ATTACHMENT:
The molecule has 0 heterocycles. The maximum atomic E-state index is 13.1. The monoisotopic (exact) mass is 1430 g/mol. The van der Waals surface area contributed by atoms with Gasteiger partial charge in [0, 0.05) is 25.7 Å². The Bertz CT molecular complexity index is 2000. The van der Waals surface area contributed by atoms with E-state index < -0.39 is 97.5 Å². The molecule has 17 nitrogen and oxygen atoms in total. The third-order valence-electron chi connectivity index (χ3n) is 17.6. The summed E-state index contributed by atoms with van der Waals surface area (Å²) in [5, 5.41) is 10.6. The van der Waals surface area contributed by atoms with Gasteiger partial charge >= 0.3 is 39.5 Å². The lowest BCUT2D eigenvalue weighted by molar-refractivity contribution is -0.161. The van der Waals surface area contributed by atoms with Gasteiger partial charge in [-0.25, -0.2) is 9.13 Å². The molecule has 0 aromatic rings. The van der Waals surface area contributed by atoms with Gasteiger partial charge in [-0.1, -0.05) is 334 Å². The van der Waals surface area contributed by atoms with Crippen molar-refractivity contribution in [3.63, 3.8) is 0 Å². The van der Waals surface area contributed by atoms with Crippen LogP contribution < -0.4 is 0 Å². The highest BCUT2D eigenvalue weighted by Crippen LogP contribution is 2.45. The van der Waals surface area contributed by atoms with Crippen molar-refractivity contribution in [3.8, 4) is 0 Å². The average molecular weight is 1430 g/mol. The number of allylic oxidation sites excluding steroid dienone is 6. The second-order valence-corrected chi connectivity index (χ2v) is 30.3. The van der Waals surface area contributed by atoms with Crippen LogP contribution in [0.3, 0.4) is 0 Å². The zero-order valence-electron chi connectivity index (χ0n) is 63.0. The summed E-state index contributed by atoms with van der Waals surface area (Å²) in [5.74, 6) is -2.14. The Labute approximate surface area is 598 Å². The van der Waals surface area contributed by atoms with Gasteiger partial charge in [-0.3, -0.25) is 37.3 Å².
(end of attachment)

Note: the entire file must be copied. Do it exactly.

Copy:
The molecule has 0 heterocycles. The maximum atomic E-state index is 13.1. The monoisotopic (exact) mass is 1430 g/mol. The van der Waals surface area contributed by atoms with Gasteiger partial charge in [0, 0.05) is 25.7 Å². The Bertz CT molecular complexity index is 2000. The van der Waals surface area contributed by atoms with E-state index < -0.39 is 97.5 Å². The molecule has 17 nitrogen and oxygen atoms in total. The third-order valence-electron chi connectivity index (χ3n) is 17.6. The summed E-state index contributed by atoms with van der Waals surface area (Å²) in [5, 5.41) is 10.6. The van der Waals surface area contributed by atoms with Gasteiger partial charge >= 0.3 is 39.5 Å². The lowest BCUT2D eigenvalue weighted by molar-refractivity contribution is -0.161. The van der Waals surface area contributed by atoms with Gasteiger partial charge in [-0.25, -0.2) is 9.13 Å². The molecule has 0 aromatic rings. The van der Waals surface area contributed by atoms with Gasteiger partial charge in [-0.1, -0.05) is 334 Å². The van der Waals surface area contributed by atoms with Crippen molar-refractivity contribution in [3.63, 3.8) is 0 Å². The van der Waals surface area contributed by atoms with Crippen LogP contribution < -0.4 is 0 Å². The highest BCUT2D eigenvalue weighted by Crippen LogP contribution is 2.45. The van der Waals surface area contributed by atoms with Crippen molar-refractivity contribution in [3.8, 4) is 0 Å². The average molecular weight is 1430 g/mol. The number of allylic oxidation sites excluding steroid dienone is 6. The second-order valence-corrected chi connectivity index (χ2v) is 30.3. The van der Waals surface area contributed by atoms with Crippen LogP contribution in [0.3, 0.4) is 0 Å². The zero-order valence-electron chi connectivity index (χ0n) is 63.0. The summed E-state index contributed by atoms with van der Waals surface area (Å²) in [5.74, 6) is -2.14. The Labute approximate surface area is 598 Å². The van der Waals surface area contributed by atoms with Gasteiger partial charge in [-0.3, -0.25) is 37.3 Å².